PC, meet Mac. ? Get the best of both worlds in a cross-platform workspace with PC-to-Mac Mode. Use any Mac as a wireless second display for your PC.If you wish to use a wired connection for PC-to-Mac Mode, we recommend an ethernet connection for the best performance.
After all the devices are correctly connected, the next step is to activate the Target Display Mode on iMac and mirror the PC screen to iMac. This part will give you the best straightforward method of using iMac as monitor for PC. Follow it if it's useful for you.
I'm trying to set up my 2017 MBP with two external monitors. I have a Totu USB C Hub, TOTU 12-in-1 Type C Hub with dual HDMI inputs. It's supposed to allow me to use two external monitors with my MBP in clamshell mode but after exhausting SO and YouTube, I've found no good workaround. My machine only has two USB-C inputs (Thunderbolt 3). Anyone out here doing this?
Hey, Thanks for reaching out. The best is you contact Apple support for further information on how to add memory to your iMac. Please also check out this article which might be useful: -us/HT201191. Hope this helpy and let us know if you have further questions. Thanks
The latest M2 MacBooks (opens in new tab) are a real force to be reckoned with, but we think the MacBook Pro 14-inch and 16-inch (opens in new tab) models with their M1 Pro and M1 Max hardware are still the best MacBooks for photo editing. They can be specced with a whopping 64GB RAM, while their ultra-bright Liquid Retina XDR displays are truly stunning. The 16-inch version is the pick of the pair, offering a more comfortable screen size than its smaller siblings.
The best monitor for a MacBook Pro makes everything you do on your MacBook clearer and more beautiful. A good external monitor can help you be more productive, giving you more screen real estate to work with and ensuring the videos and games you play on your MacBook look stunning.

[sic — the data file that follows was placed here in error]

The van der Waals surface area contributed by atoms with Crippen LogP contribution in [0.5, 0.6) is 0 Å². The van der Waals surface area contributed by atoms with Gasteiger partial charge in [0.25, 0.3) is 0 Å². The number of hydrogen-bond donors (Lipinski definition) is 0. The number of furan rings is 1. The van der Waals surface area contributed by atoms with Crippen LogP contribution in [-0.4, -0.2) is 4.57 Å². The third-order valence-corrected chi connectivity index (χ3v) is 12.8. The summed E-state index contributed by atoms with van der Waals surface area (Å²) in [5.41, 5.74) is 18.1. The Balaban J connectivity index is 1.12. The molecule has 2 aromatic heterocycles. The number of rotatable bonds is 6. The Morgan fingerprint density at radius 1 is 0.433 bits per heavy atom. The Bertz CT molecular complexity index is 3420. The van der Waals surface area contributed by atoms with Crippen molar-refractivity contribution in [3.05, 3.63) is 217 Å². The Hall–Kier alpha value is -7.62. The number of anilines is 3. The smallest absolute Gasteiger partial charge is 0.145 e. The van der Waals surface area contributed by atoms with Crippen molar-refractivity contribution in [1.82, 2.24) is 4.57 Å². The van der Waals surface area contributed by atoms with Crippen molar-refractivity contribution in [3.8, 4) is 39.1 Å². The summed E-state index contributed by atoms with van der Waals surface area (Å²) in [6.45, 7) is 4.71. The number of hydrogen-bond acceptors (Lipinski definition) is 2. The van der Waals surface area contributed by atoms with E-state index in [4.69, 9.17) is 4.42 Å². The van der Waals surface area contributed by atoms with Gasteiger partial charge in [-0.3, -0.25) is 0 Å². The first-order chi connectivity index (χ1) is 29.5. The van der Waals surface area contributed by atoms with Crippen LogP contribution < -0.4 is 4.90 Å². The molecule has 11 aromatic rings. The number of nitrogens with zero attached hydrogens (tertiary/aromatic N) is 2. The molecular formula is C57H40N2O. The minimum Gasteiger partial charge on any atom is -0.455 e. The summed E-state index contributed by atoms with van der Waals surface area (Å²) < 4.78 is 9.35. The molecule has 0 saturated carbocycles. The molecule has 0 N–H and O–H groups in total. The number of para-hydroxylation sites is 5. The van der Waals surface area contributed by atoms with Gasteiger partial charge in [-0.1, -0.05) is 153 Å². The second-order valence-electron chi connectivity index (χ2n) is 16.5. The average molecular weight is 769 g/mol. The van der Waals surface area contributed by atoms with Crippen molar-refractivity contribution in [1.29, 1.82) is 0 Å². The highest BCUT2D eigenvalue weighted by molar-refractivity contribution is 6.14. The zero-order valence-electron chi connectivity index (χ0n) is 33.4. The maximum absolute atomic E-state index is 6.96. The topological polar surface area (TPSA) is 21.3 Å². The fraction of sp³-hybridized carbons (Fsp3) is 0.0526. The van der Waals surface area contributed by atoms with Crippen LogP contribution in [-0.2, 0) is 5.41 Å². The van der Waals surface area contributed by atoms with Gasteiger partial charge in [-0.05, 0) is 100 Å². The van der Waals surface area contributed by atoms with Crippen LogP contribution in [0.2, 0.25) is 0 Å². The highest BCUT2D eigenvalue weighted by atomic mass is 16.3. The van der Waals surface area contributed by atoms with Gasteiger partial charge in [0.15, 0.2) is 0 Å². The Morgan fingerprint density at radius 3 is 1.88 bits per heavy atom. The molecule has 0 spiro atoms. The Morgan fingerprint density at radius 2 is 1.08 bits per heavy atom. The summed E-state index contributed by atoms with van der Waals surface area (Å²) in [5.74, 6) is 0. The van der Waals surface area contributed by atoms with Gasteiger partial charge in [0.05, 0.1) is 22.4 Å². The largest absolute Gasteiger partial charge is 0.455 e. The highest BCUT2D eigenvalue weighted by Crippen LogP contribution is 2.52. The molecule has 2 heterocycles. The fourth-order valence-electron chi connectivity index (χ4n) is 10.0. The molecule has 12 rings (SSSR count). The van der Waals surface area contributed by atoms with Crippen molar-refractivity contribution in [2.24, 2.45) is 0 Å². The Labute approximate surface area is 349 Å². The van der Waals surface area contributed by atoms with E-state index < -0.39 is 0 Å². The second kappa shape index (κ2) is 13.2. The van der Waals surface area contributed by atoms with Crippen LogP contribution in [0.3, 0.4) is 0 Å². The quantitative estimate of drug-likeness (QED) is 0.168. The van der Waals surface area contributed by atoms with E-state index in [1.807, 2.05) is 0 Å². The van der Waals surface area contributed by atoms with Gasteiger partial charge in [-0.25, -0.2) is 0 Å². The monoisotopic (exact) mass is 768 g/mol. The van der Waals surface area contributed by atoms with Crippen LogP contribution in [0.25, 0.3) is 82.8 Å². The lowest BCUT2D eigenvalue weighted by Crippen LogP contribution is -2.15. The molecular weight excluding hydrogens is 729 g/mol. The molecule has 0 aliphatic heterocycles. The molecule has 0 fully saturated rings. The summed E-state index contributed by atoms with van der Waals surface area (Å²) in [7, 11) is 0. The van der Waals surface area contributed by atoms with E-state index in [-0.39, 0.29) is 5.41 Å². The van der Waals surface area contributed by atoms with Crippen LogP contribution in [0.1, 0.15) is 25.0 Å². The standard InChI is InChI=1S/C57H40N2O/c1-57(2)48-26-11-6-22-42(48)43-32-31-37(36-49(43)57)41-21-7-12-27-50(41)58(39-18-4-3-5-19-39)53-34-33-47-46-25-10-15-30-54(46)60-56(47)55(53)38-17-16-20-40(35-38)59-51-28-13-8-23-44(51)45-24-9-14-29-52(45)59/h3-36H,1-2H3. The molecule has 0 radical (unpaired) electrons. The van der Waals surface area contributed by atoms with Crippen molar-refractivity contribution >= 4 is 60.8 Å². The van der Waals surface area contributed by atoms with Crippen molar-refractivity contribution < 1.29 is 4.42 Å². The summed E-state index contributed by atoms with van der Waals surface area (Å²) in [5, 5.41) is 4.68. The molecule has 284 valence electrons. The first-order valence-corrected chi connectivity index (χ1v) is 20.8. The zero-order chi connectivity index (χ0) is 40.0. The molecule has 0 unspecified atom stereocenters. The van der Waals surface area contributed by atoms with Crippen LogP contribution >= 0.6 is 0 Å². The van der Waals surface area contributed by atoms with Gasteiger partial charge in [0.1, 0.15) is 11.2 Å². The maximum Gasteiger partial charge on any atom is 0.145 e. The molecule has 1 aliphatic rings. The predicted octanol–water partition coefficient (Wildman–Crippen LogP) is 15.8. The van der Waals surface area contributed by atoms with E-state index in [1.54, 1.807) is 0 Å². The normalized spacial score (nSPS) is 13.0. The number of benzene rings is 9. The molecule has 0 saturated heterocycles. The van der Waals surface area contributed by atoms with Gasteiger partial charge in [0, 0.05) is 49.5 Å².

With that in mind, we've looked through the best monitors overall and rounded up our favorite monitors for use with MacBooks based on our own research, testing and hand-on reviews. Read on for our full list of the best monitors for MacBook Pros.
Speaking of paying an arm and a leg, the Acer XFA240 demonstrates that excellent full HD monitors don't need to cost a ton of money. For less than $200, this 1080p monitor delivers accurate colors and more extra features than you'd expect, including a full vertical mode that makes it invaluable as a second screen. The monitor works well for both gaming and productivity, with a 144 Hz refresh rate and a variety of ports, including a DVI input for older machines and an HDMI port for your MacBook Pro.
The Dell UltraSharp U2720Q is a workhorse of a 4K monitor that does everything pretty well, making it our overall pick for the best MacBook Pro monitor. This 27-inch display offers great color reproduction, and its 3840 x 2160 resolution lets you work and play on your MacBook at 4K.
But with an asking price of $500, you have to really want a great portable monitor with touch controls to invest in the M14t. Otherwise, a few of the other monitors on this list are cheaper, with higher resolutions and better refresh rates. But if you really need an excellent portable monitor for your MacBook, the Lenovo ThinkVision M14t is our top overall pick. If you want one without touch functionality, Lenovo sells a cheaper non-touch version for $249. 2b1af7f3a8